The Feast of the Virgins and Other Poems eBook

This eBook from the Gutenberg Project consists of approximately 375 pages of information about The Feast of the Virgins and Other Poems.
          sang the heart of Winona rejoicing,
But gladlier still had she heard
          of the death of the crafty Tamdoka. 
The Chief will return; he is bold,
          and he carries the fire of Wakinyan: 
To our people the truth will be told,
          and Tamdoka will hide like a coward.” 
His thin locks the aged brave shook;
          to himself half inaudibly muttered;
To Winona no answer he spoke,—­only moaned he “Micunksee!  Micunksee![BH]
In my old age forsaken and blind!
          Yun-he-he!  Micunksee!  Micunksee!"[BI]
And Wichaka, the pitying dog,
          whined as he looked on the face of his master.

[BH] My Daughter; My Daughter.

[BI] Alas, O My Daughter,—­My Daughter!


Waziya came down from the North—­
          from the land of perpetual winter. 
From his frost-covered beard issued forth the sharp-biting,
          shrill-whistling North-wind;
At the touch of his breath
          the wide earth turned to stone, and the lakes and the rivers: 
From his nostrils the white vapors rose,
          and they covered the sky like a blanket. 
Like the down of Maga[BJ] fell the snows,
          tossed and whirled into heaps by the North-wind. 
Then the blinding storms roared on the plains,
          like the simoons on sandy Sahara;
From the fangs of the fierce hurricanes
          fled the elk and the deer and the bison. 
Ever colder and colder it grew,
          till the frozen ground cracked and split open;
And harder and harder it blew,
          till the hillocks were bare as the boulders. 
To the southward the buffalos fled,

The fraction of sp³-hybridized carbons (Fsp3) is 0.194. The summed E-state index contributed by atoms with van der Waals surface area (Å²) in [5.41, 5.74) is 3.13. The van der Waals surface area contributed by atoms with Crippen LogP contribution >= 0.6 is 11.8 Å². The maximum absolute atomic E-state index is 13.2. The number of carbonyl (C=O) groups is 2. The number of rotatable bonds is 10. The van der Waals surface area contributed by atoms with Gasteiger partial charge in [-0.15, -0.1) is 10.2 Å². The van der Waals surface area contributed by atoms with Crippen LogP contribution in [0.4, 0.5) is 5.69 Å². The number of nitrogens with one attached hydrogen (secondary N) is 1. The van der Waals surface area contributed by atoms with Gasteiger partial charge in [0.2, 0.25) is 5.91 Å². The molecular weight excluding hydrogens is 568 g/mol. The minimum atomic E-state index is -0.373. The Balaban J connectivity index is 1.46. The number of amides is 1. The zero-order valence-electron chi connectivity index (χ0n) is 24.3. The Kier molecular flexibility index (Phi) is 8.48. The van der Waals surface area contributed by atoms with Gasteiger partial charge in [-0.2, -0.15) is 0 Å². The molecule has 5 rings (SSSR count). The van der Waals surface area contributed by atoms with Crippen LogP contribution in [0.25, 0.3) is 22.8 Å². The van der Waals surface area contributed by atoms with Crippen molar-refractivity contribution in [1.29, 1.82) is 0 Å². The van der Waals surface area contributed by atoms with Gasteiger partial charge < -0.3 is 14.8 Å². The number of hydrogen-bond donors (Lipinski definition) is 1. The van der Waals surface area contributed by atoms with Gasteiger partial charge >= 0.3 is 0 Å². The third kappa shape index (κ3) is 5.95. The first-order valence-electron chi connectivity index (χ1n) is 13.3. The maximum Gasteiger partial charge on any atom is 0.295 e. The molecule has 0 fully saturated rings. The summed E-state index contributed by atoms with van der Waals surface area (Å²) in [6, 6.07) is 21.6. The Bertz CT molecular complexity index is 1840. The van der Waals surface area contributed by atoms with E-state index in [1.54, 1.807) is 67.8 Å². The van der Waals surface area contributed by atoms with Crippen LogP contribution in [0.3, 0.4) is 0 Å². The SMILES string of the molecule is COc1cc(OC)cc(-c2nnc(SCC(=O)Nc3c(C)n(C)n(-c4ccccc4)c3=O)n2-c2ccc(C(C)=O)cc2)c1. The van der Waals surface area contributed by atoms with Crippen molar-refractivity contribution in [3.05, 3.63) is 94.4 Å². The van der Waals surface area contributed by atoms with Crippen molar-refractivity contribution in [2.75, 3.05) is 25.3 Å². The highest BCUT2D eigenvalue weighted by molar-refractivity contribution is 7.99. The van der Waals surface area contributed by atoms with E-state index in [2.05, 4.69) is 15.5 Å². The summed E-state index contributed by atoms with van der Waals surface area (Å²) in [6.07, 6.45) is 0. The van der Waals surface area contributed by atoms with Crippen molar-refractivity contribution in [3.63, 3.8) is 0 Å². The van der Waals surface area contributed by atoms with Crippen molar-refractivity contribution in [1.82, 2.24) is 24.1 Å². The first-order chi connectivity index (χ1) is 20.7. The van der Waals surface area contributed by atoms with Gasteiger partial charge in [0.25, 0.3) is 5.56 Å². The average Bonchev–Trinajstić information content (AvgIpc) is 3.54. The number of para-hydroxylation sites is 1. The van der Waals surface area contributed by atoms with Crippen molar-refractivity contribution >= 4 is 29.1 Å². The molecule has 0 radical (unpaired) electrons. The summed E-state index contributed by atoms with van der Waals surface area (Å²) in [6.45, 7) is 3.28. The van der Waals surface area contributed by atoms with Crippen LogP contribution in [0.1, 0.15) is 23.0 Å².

and the white rabbits hid in their burrows;
On the bare sacred mounds of the dead
          howled the gaunt, hungry wolves in the night-time,
The strong hunters crouched in their tees;
          by the lodge-fires the little ones shivered;
And the Magic-Men[BK] danced to appease,
          in their teepee, the wrath of Waziya;
But famine and fatal disease,
          like phantoms, crept into the village. 
The Hard Moon[BL] was past, but the moon
          when the coons make their trails in the forest[BM]
Grew colder and colder.  The coon,
          or the bear, ventured not from his cover;
For the cold, cruel Arctic simoon
          swept the earth like the breath of a furnace. 
In the tee of Ta-te-psin the store
          of wild-rice and dried meat was exhausted;
And Famine crept in at the door,
          and sat crouching and gaunt by the lodge-fire. 
But now with the saddle of deer
          and the gifts came the crafty Tamdoka;
And he said, “Lo I bring you good cheer,
          for I love the blind Chief and his daughter. 
Take the gifts of Tamdoka, for dear

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The Feast of the Virgins and Other Poems from Project Gutenberg. Public domain.
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